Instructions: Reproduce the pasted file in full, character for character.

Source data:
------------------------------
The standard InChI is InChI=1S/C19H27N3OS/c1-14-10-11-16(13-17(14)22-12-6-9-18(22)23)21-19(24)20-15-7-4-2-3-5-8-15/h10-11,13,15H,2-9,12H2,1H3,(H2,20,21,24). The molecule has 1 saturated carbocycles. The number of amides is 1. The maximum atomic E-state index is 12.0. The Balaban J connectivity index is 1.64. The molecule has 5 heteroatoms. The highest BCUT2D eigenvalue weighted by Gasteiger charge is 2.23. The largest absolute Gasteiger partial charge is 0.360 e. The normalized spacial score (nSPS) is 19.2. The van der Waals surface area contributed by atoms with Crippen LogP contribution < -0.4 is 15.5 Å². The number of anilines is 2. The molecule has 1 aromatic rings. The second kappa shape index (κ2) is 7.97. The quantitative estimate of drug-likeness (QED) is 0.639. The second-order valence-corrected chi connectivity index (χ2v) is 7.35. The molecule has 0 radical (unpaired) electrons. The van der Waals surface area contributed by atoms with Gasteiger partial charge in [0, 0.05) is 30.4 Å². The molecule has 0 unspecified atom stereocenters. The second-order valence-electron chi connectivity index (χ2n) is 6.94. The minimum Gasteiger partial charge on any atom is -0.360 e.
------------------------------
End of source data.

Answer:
The standard InChI is InChI=1S/C19H27N3OS/c1-14-10-11-16(13-17(14)22-12-6-9-18(22)23)21-19(24)20-15-7-4-2-3-5-8-15/h10-11,13,15H,2-9,12H2,1H3,(H2,20,21,24). The molecule has 1 saturated carbocycles. The number of amides is 1. The maximum atomic E-state index is 12.0. The Balaban J connectivity index is 1.64. The molecule has 5 heteroatoms. The highest BCUT2D eigenvalue weighted by Gasteiger charge is 2.23. The largest absolute Gasteiger partial charge is 0.360 e. The normalized spacial score (nSPS) is 19.2. The van der Waals surface area contributed by atoms with Crippen LogP contribution < -0.4 is 15.5 Å². The number of anilines is 2. The molecule has 1 aromatic rings. The second kappa shape index (κ2) is 7.97. The quantitative estimate of drug-likeness (QED) is 0.639. The second-order valence-corrected chi connectivity index (χ2v) is 7.35. The molecule has 0 radical (unpaired) electrons. The van der Waals surface area contributed by atoms with Gasteiger partial charge in [0, 0.05) is 30.4 Å². The molecule has 0 unspecified atom stereocenters. The second-order valence-electron chi connectivity index (χ2n) is 6.94. The minimum Gasteiger partial charge on any atom is -0.360 e.